If mom already makes significantly less than dad, either because she entered a lower-paying profession in the first place (“female”-coded professions make less than “male”-coded professions of equal educational requirement) or because they already have kids, then it might not make sense for dad to take the time. But some dads will make time. Men get burned out and fed up with their jobs too, and one reason women drop out of the workforce when they have kids is the feeling of “why am I putting up with this bullshit when I could go home to a baby that loves me?” Give men the option to opt out of the bullshit and go home to a baby that loves them for a while, and *some* of them will take it… and the more that take it, the more will feel comfortable taking it.

  8. Nikita
    September 21, 2009 at 9:24 am

    Just as a side note… the ‘unpaid leave’ in Ontario is covered by Employment Insurance (EI) which we pay into from each paycheck. For the mother there is 17 weeks of pregnancy leave followed by 35 of parental leave (the parental leave can be shared by both parents). This entire 52 weeks is covered by EI. It isn’t a large amount of money (max benefit is currently $447 per week and is taxable bringing it down to $393; it is calculated based on the amount earned in the 26 weeks prior to the day the leave starts) but it is usually enough to help the new parents who are used to two incomes for the year.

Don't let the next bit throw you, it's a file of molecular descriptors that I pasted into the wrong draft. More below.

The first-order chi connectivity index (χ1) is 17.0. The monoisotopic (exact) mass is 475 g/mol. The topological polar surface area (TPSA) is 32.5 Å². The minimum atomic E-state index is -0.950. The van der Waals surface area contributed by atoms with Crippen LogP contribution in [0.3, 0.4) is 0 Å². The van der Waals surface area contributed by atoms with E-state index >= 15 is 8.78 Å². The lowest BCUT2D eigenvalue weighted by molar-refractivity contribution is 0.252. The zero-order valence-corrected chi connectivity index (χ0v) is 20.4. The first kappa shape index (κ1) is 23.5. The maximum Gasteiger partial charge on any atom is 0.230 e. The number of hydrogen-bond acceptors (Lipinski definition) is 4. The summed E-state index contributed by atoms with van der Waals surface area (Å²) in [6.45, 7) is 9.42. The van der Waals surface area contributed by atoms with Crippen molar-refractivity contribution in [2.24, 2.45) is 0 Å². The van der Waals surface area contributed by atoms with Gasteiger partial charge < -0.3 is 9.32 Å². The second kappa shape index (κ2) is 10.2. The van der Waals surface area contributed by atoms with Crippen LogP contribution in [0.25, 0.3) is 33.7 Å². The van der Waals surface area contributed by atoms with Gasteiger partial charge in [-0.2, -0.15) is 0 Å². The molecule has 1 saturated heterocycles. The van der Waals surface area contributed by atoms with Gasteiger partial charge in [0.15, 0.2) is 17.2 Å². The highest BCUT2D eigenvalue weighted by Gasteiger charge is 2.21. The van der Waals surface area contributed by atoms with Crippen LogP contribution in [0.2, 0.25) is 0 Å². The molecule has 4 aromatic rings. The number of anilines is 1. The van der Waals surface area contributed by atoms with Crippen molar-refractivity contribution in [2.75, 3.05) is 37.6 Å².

Also, some companies (mostly government and unions, not usually private corporations/small businesses) “top up” the employee so that in addition to the EI they receive up to a certain percentage of their salary. This is also taxable so usually the first year after the maternity/parental leave gives you a larger tax bill than in other years.

    Last week in Ontario one couple with newborn twins earned the right to double the parental leave giving them 35 weeks each. This does not set a precedence as it was not a legal battle, just a hearing, but it is definitely a promising step forward in realizing the importance of supporting families.